December 8, 2023

42 days too long

Eight hours incommunicado in the custody of Sudan’s security agents was plenty enough to unsettle me earlier this year. And with a foreign passport I could be fairly assured that deportation was the worst outcome on offer. The 14 Darfuri journalists, lawyers and human rights activists arrested by the Sudanese security agency on Oct. 30 have now had 42 long days and nights incommunicado in the hands of those known for routinely torturing and even killing those in its custody with complete impunity.

The friends and families of the detainees feel helpless. The Sudanese government has refused to disclose the location where the detainees are being held, let alone let them call their families or gain access to a lawyer. Prominent Sudanese opposition members, including the SPLM’s Yasir Arman, have called on the government to release them or give them a fair trial. But their voices are not being amplified by the international community.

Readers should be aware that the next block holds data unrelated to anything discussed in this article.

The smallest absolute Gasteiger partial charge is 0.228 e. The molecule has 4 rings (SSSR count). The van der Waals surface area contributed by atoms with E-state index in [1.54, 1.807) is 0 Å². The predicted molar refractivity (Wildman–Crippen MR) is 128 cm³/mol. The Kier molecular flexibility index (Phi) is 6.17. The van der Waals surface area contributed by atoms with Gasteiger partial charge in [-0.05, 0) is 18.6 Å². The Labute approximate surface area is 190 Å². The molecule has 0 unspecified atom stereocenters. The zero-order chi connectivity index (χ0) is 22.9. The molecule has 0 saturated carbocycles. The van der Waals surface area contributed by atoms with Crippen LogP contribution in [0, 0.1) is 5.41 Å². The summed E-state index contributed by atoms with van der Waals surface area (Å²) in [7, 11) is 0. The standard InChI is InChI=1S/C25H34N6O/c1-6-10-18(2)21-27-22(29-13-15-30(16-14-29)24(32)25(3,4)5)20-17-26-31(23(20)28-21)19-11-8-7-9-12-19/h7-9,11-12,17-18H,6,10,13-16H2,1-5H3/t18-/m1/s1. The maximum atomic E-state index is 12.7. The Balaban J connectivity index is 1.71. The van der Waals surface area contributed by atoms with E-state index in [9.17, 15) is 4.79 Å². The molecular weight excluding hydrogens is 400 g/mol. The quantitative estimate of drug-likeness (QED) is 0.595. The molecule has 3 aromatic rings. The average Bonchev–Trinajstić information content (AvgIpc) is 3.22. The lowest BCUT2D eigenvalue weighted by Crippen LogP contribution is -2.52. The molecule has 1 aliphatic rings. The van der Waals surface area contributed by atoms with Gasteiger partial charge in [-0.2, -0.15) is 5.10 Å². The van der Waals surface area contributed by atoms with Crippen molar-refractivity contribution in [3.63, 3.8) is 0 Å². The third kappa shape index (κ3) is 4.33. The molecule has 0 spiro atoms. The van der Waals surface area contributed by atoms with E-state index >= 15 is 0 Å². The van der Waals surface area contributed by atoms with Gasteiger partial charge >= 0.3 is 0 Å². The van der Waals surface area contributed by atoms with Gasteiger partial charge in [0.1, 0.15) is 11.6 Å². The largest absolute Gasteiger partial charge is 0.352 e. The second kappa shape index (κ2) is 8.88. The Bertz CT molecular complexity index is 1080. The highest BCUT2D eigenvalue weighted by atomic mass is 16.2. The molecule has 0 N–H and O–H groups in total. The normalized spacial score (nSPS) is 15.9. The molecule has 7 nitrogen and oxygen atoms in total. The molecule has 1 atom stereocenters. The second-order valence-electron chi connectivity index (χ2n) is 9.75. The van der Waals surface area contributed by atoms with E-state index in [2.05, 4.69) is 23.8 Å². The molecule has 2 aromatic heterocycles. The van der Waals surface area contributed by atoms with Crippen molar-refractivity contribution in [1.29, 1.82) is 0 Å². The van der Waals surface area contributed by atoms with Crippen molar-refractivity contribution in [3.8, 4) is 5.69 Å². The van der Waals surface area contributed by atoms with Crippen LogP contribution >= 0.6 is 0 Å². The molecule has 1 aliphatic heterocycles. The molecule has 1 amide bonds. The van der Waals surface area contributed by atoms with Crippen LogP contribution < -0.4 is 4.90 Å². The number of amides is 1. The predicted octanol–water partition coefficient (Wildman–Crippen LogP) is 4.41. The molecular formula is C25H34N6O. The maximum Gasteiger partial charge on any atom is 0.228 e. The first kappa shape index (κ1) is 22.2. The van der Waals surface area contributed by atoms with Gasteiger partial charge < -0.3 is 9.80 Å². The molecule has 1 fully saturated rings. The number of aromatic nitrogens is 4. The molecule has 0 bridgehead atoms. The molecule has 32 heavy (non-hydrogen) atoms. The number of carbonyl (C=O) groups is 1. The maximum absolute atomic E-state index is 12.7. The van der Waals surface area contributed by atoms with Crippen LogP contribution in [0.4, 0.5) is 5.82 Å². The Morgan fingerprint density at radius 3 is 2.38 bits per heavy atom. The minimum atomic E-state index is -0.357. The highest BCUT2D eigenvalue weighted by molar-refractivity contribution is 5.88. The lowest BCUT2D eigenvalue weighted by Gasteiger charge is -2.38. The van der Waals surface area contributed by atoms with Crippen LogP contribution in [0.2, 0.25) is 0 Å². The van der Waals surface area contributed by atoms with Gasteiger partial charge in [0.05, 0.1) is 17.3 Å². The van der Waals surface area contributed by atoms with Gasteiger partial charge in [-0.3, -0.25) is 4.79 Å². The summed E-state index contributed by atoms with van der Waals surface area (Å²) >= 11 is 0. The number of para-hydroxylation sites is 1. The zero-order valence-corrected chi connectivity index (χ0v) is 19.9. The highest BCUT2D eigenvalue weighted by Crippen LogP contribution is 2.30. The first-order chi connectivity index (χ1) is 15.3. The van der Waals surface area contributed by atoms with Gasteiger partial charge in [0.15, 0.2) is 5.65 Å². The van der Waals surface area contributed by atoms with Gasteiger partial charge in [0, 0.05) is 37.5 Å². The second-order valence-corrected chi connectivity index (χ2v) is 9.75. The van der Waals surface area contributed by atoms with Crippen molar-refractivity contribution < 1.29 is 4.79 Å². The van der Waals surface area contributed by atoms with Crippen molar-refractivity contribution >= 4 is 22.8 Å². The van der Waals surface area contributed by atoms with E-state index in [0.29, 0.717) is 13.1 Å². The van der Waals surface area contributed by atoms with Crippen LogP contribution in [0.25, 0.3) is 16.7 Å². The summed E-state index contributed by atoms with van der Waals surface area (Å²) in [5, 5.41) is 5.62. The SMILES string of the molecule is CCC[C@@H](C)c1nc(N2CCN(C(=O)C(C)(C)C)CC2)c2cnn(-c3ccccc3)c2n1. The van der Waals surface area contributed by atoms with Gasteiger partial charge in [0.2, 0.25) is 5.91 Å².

With all eyes on the southern referendum, is it too much to hope for that cables flowing from the  capitals of every human rights respecting country in the world are urging their representatives in Khartoum to raise the fate of these detainees in each and every meeting they have with Sudanese officials?


  1. Every day that goes by I think of the journalists, lawyers, and human rights activists that have been detained since October 30th. Back in June when the three activists and you were detained, I was very upset yet relieved when everyone was released. I cannot imagine how the friends, families, and detainees feel.

    I hope that fellow STAND activists are keeping these detainees in their hearts and minds while they are pushing for legislation and action for Sudan. I am glad to see this post and will remind friends and family. STAND has greatly succeeded in getting a Darfur diplomat appointed, but the safety of these detainees is still threatened everyday that passes.

    In solidarity,

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